The third movie doesn’t quite follow this template, which some fans may count as an unforgivable betrayal.  In “REC 3: Genesis”, we find ourselves watching highlights of Koldo and Clara’s wedding day as it unfolds, meeting the bride (who has a secret…), the groom and their respective families and friends as they gather at the church and the reception afterwards.   The first heads-up that things are going “REC” comes when a guest appears to have suffered a dog bite…

 

Ruh Roh

 

Before you can say “Colega, ¿dónde está mi motosierra?”, the recently undead are running amok, chowing down on second cousins and forcing apart Clare and Koldo on the happiest day of their lives.  It’s at this point that the film jettisons any pretence at found footage with a meta-joke about people who keep recording in the midst of a disaster instead of just running for their lives.  The film swaps to a traditional 2:35:1 aspect ratio at this point, giving long-suffering Horror aesthetes like your humble blogger the chance to enjoy the zombie-riffic carnage in a more cinematic style than hand-held video permits.

And this may be the problem for a lot of fans of the series.  In acknowledging the tenets of traditional narrative cinema, the immediacy is lost and you’re watching just a.n. other horror movie, rather than going into the grisly heart of the action as in previous franchise entries. That would be fine if the film was a nerve-shredding exercise in suspense and white-knuckle terror, but this third entry in the series is closer to “Zombieland” than “Zombie Flesh Eaters”.  Personally, I don’t have a problem with that, but your mileage may vary if you fear the dread spectre of mainstream norms gatecrashing our undead party.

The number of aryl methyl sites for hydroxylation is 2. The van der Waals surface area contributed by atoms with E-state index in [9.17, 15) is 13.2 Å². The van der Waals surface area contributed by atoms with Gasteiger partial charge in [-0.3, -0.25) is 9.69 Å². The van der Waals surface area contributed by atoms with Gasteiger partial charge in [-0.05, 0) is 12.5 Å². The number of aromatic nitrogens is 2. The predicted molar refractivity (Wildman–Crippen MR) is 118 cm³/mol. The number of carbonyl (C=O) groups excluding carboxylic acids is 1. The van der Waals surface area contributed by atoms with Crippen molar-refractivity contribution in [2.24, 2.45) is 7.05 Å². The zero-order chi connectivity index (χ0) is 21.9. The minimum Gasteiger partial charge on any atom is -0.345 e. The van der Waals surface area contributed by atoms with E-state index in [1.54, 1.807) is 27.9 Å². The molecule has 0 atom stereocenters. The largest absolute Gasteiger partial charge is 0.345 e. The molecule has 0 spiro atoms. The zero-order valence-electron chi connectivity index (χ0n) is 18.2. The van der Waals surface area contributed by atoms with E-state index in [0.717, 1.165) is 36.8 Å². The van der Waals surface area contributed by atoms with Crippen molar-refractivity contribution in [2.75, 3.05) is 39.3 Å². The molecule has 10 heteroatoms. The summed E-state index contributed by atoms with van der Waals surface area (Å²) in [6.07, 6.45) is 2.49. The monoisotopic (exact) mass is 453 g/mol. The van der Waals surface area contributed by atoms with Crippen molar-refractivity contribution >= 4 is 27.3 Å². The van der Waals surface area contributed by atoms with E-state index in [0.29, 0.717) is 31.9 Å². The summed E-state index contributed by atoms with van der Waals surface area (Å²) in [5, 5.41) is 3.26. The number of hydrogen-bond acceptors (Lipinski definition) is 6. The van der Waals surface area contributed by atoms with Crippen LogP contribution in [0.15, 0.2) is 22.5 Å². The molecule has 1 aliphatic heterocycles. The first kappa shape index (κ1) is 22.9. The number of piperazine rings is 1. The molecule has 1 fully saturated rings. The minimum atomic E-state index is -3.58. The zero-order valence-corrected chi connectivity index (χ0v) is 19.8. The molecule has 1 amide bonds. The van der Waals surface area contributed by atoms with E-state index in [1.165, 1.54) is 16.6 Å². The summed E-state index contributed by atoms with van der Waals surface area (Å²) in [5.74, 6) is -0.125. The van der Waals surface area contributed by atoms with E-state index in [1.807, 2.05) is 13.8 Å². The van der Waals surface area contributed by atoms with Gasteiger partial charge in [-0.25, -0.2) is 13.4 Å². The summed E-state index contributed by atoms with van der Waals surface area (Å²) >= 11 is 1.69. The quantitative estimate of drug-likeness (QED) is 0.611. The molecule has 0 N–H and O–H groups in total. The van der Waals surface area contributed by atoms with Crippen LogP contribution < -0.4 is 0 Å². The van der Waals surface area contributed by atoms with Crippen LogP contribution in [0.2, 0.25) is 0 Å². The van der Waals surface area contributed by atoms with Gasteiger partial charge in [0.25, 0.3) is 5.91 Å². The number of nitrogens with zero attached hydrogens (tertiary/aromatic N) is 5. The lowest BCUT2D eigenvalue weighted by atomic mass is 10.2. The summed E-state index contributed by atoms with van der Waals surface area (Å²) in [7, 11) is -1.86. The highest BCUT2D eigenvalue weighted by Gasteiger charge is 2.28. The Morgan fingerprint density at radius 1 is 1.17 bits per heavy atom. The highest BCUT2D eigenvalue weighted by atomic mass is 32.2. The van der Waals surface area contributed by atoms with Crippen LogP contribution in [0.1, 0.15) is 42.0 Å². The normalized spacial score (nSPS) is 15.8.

The focus is on situational chuckles rather than survival horror, save for the last ten minutes of the film which take a sojourn into more serious territory.  The performances scale upwards accordingly and if you went into the third movie expecting the vivid terrors of the first two entries, this film’s exaggerated caricatures and more sentimental overtures might well stick in the craw like so much undigested flesh.

 

The Spanish Chainsaw Massacre

 

I really enjoyed this film and was punching the air by the time that Clara (Leticia Dolera) was slashing her wedding dress up with a chainsaw to make easier work of dispatching ghouls.   That it doesn’t have the relentless drive and manic shocks of the first film proved to me that “REC 3” was happy to take a different path and not just repeat the riffs of its predecessors.  Isn’t that a good thing?  Finding some narrative hook to justify a team of survivors documenting their path through an undead uprising rather suggests that the established filming conventions are more important than the story – surely not the right message to send when, as audiences, we complain about studios and film-makers being content to fall back on the same old tropes?

At a scant 80 minutes, it doesn’t wear out it’s welcome and is at least trying to do something different – I’ve can’t recall the last time I saw a ravenous horde of flesh-munchers stopped in their shuffling tracks by a priest reciting Bible verse over the hotel P.A. system…